Sunday, August 23, 2009

Running towards peace; not running away from life

I want to be someone who runs toward a peaceful, content spirit. Most of us, myself included, seem to be running away from sorrow, loneliness, shame, regret, frustration, unworthiness, etc. How can we be the type of people who stop the repetitive cycle of living in the past or worrying and dreading the future? The secret must be in living in the present moment and finding a deeper trust that wherever we are and whatever we face -- we can be free.
How does all of this relate to yoga you might ask? Yoga teaches us that we are more than our thoughts, more than our body, more than our physical, outward appearance. We are spirits, the inner being. This shines through our facial expressions, especially our eyes.
As we practice equanimity on the yoga mat through our breathing, our postures, our quieting of the mental chatter, we begin to find that inner tranquility. We let go of those things that do not serve us well, such as guilt over the past and fear or dread over the future. In the letting go, we begin to welcome in the silence of happiness and acceptance.
I read a story this morning during my quiet time with God of a man who grew up in an abusive home and found himself constantly wishing for someone to come and deliver him from the pain. He carried that shame, guilt, loneliness, and all of its components with him throughout his life. Through meditation and other yoga experiences, he began to deal with the trauma of his past and let go of its repercussions. From what he learned on the yoga mat, the lessons began to carry over into his daily life. Now, his life is dedicated to leading other people to find freedom from either the pain of childhood or adulthood; and despite the day to day situations that life offers, he helps them let go of the anxiety and depression that come from a broken and damaged self-image.
My prayer today for all of us is just like the Serenity prayer. Lord, grant me the serenity, the tranquility, the acceptance, the letting go of the things that I cannot change. God, please grant me the courage, the ability to overcome, the confidence to go on, the power to change the things that I can. Above all, I thank You for the wisdom to know the difference and run towards the light.

Sunday, August 9, 2009

Where Are You on the Exercise Continuum?

As I study for my personal trainer's certification, I continue to be amazed at statistics about who exercises and how much they do or do not.
My Cooper Institute Handbook says that we are in one of five stages. We may not be aware that we have a problem or may not be interested in changing. Perhaps we have even tried to change in the past, but we have given up due to reluctance, rationalization, rebellion, or resignation.
The second stage of making a habit of exercise is having the intention to change. However, chronic contemplators are people who talk about it, think about it, but either the barriers to exercising are greater than its benefits, or they don't know how to get started. If you are in this stage, it will last less than 90 days before you move from thinking about it and doing it to just big talk and no walk.
Making small changes is the third stage of preparation. These people have a plan and enroll in some type of program. While they may not be regular or consistent, they are moving in the right direction.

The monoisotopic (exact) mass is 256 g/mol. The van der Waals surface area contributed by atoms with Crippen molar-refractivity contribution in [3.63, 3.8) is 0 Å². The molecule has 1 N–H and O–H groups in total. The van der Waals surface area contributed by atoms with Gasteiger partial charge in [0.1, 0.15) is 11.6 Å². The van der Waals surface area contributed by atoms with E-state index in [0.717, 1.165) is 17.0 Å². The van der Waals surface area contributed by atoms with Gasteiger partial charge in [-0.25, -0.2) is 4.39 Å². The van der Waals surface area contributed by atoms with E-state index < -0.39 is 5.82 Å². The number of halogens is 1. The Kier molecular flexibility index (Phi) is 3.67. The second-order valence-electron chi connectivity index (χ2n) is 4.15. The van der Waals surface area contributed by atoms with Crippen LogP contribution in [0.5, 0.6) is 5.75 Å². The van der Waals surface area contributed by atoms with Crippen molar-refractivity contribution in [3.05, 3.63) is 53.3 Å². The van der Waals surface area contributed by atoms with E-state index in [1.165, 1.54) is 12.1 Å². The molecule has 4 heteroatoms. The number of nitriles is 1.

Confidence and action with a mindset of accomplishing goals is the fourth stage, but it can also be the stage of greatest relapse. Six months of exercising regularly is symptomatic of the action goal setters. Why do they give up after making this new habit? I think time is the excuse that I hear the most often. However, we all make "time" for what is most important to us! How many people never miss their favorite TV show or take time to recreate?
The fifth and final stage is maintenance where someone decides that the benefits far outweigh the barriers, and the relapse rate is the lowest. After five years of exercising on a regular basis, these people are less likely to result in high risk behavior that causes metabolic diseases.
I can honestly say that life without exercise would be detrimental to my health, my weight, and my mental state. I want to be part of the 18 - 24% who begin and keep at it for the rest of my life. Whether you choose yoga, walking, running, cycling, swimming, or aerobic dance, remember this quotation, "The only remedy for mental fatigue is physical activity, and the only remedy for physical fatigue is sleep!"

Thursday, August 6, 2009

Restorative practice that you can do at home!

Restorative Yoga Practice for Home
Here is a set of yoga asanas or postures that you can incorporate into your busy lives. I hope that you can use it at your own home, and yoga will help you feel more flexible, more calm and rested, and better in every way!
1. Moving Setu Bandha Sarvangasana (Bridge Pose) - Lie on your back with your legs bent and arms by your sides. Inhale arching your lower back up, and then exhale as you lift your hips and abdominal area up off the floor. Inhale again as you raise your arms to the ceiling and then to the floor behind and above you. Exhale as you bring your arms back to their original position down beside you and lower your back down to the floor one vertebra at a time. Repeat this motion using your breath as a guide inhaling and exhaling with each movement. Use your own discretion on how many times you move through the motion; breathing smoothly and moving with grace and sensitivity.
2. Windshield Wiper Feet - Lie on your back with your knees bent and feet as wide apart as your mat. Let your right knee fall in toward your left leg. Keep the left knee pointing up toward the ceiling. After a few breaths, replace your right leg and let the left knee fall in. Continue to slowly go back and forth.